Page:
I urge all parents to be mindful of potential expectations you put on your golfers. Children want to please their parents and it is natural that they would want to shoot good scores to make mom and dad happy. What is important is that your expectations for them involve things other than score. I encourage you to watch your golfer and see how they handle themself throughout the round. Is he or she up-beat, smiling and walking with confidence? Are they staying focused and patient during the course of the round regardless of the outcome? These are a few things to start measuring or judging them on. If you can start to make these your goals for them, both golfer and parent will enjoy the journey more.

Remember, golf is a game, a game that mirrors life. In our professional endeavors we don’t have parents and loved ones looking over our shoulder at the office critiquing every presentation we give or judging us based on every phone call we make. Even in school, every project or test isn’t analyzed with a fine tooth comb. The teachers give us a grade and if we didn’t do well we are told to study harder for the next test. If we apply this type of behavior on the golf course the game will remain fun and the scores will be the best they could be for that day. Golf is great because it always starts over every day. We have another 18 holes to go play. We have a 1st tee shot to hit and a last putt to hole. If we can get a little better each time we go out, our games will be where we hope when it’s time to pick a college or make a decision about playing professionally. Remember to play the game and enjoy the walk!

Take the One Month Meditation Challenge

Golf and life mirror each other in so many ways.  In addition to creating more peace of mind in your life, your golf game will benefit greatly from meditation.  Spend a few moments reading the below on an easy way to create a new habit.  It is said that it takes 21 days to create a new habit, so go ahead and commit to meditating every day for one month and I assure you will see many added benefits to your life and golf game.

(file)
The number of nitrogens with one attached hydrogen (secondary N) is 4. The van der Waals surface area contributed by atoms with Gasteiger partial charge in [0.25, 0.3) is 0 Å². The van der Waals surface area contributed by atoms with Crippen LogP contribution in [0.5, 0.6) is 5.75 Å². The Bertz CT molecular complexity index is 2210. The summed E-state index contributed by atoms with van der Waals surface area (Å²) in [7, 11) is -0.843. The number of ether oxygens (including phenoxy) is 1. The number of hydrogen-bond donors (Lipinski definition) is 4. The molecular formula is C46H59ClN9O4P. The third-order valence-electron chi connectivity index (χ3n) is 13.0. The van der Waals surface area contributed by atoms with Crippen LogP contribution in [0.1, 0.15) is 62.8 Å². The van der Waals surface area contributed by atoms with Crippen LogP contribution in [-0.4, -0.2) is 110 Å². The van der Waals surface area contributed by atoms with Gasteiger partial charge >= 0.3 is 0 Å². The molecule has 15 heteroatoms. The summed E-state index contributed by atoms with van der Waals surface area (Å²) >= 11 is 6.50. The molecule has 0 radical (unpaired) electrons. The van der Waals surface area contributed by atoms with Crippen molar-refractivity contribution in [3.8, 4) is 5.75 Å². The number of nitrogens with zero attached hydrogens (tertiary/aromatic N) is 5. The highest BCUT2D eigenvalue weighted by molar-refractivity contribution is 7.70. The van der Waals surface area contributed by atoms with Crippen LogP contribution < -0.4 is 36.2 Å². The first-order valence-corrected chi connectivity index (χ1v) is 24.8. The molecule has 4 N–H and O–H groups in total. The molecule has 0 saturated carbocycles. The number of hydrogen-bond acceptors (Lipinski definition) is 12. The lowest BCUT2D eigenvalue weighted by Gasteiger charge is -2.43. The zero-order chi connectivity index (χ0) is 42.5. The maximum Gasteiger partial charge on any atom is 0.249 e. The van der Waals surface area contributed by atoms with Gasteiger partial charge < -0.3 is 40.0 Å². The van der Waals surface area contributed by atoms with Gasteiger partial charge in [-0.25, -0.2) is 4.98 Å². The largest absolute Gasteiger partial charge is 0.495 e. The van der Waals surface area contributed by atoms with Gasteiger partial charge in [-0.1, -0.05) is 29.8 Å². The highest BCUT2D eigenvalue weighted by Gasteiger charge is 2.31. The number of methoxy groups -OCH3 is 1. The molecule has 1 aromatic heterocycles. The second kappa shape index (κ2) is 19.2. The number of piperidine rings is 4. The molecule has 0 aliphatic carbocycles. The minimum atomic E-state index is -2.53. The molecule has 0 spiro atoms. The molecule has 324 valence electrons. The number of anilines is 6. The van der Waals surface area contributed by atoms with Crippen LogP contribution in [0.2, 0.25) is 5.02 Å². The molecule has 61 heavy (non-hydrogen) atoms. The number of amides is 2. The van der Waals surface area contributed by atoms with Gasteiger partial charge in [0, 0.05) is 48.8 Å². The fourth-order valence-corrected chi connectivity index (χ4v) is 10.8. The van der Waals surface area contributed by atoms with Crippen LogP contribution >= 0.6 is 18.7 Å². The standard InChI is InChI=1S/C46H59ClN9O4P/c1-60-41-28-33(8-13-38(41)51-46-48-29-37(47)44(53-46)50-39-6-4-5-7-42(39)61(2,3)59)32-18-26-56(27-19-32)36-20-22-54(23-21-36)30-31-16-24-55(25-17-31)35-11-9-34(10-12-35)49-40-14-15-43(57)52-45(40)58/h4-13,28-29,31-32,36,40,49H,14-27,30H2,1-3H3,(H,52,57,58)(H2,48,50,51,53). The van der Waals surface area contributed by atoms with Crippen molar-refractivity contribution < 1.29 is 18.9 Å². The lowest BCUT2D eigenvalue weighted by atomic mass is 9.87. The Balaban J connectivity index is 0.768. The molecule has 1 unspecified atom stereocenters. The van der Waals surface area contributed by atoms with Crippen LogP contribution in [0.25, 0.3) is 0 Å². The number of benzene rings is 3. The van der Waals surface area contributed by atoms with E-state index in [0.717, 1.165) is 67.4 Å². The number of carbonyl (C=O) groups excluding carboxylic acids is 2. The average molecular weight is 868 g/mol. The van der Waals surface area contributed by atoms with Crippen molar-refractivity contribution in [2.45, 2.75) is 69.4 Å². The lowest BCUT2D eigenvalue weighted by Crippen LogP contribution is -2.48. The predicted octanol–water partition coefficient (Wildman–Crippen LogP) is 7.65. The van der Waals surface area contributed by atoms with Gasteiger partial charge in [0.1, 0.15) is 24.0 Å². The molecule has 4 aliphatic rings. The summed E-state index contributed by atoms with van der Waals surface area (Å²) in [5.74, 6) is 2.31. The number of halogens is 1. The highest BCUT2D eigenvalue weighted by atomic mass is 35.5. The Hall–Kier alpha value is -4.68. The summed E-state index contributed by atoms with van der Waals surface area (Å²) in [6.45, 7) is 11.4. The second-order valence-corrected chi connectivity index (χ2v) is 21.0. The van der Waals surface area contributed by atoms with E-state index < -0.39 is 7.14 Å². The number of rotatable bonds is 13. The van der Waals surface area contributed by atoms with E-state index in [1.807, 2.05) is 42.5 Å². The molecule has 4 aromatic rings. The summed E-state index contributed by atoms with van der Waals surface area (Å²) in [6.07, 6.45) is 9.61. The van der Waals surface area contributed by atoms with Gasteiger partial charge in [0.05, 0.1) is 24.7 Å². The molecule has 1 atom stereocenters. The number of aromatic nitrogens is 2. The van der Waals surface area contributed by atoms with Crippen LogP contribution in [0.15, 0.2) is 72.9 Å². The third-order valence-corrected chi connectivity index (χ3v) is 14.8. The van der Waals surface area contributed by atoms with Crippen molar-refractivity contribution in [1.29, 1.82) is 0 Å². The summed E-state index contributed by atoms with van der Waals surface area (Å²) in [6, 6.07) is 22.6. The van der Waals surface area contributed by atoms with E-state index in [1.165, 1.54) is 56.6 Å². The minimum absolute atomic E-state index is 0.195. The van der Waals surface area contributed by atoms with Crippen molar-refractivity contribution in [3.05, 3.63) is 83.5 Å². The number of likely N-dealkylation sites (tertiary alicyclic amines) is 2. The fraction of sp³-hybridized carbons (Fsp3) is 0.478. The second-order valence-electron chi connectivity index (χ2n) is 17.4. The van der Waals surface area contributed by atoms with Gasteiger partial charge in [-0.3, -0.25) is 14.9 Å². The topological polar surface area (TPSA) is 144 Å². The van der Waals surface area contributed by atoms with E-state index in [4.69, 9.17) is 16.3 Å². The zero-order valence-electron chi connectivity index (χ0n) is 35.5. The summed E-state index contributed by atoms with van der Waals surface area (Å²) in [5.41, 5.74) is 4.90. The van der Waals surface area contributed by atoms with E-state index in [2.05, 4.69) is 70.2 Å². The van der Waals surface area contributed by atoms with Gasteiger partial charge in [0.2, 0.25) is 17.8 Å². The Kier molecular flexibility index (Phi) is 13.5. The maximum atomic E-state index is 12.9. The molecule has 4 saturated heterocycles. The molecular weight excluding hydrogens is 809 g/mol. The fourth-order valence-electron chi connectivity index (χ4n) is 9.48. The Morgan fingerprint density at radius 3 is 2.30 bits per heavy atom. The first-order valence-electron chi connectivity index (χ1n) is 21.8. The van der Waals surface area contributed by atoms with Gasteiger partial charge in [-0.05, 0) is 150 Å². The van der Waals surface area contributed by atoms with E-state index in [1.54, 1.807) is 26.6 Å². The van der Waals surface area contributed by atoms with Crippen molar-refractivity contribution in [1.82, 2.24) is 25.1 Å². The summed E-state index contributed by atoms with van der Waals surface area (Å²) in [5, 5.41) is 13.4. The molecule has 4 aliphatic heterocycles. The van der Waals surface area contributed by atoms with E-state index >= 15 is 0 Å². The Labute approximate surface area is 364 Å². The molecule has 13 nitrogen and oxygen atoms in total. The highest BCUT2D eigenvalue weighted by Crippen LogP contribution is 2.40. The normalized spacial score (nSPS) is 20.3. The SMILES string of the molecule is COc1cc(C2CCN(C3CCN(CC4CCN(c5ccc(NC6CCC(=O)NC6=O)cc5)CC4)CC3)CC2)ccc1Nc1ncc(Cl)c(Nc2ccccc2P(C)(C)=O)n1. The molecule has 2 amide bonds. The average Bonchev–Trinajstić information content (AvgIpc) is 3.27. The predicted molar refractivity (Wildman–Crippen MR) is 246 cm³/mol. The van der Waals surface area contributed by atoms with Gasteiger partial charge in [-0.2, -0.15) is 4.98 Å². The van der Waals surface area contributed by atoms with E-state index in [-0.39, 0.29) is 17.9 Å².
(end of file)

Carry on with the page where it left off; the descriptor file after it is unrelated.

If you complete the challenge, Josh McCumber will be holding a live video clinic next month from Hollywood, Florida.  Details will follow on how you can watch the lesson from your computer or mobile device.

Click to Book Tee Times

Chris “the Kiwi” from Athletic Greens sent this below email.

One of the best ways to build positive momentum towards a healthier and happier life is to make meditation a daily habit.

It only takes a few minutes a day, doesn’t require much effort, and you can do it from your bed right after you wake up.

Here are my suggestions for you to kick off more effective meditation…

1) Start with 10 minutes per day.

10 minutes is all you need to start noticing the positive effects – and it’s a short amount of time, which makes it easier to stick with the habit.

2) Sit up straight with hands on your lap and both feet on the ground.

By sitting up, you’ll be more aware and alert – and avoid dozing off.

3) Scan your body.

Mentally scan your body from head to toe, and observe any tension or discomfort. Then, notice any thoughts that arise, as well as your underlying mood.

4) Consider your “why”. 

Pause for around 30 seconds and consider why you’re sitting and meditating. Recognize any expectation or desire you have, breath in, breath out, and just let it go.

5) Focus on your breath.

Simply observe the rising and falling sensation of your breathing. Focus on the quality of each breath – whether each breath is deep or shallow, long or short, fast or slow.

Then, silently count your breaths. One as you inhale, two as you exhale, three on the next inhale, and so on, until you get to ten. Then, restart at one.

If you notice your attention drift off, calmly bring it back and start silently counting again.

Try and exhale fully with each breath, letting your rib cage come down. Just doing this alone for a series of breaths will help move your nervous system out of fight or flight and into the parasympathetic state (rest and digest). BIG WIN.

6) Do it at the same time every day (many find mornings right after you wake up is best).

Mornings are usually best, because it puts you into a good frame of mind to start your day – and it’s also when most of us have the most control over our time.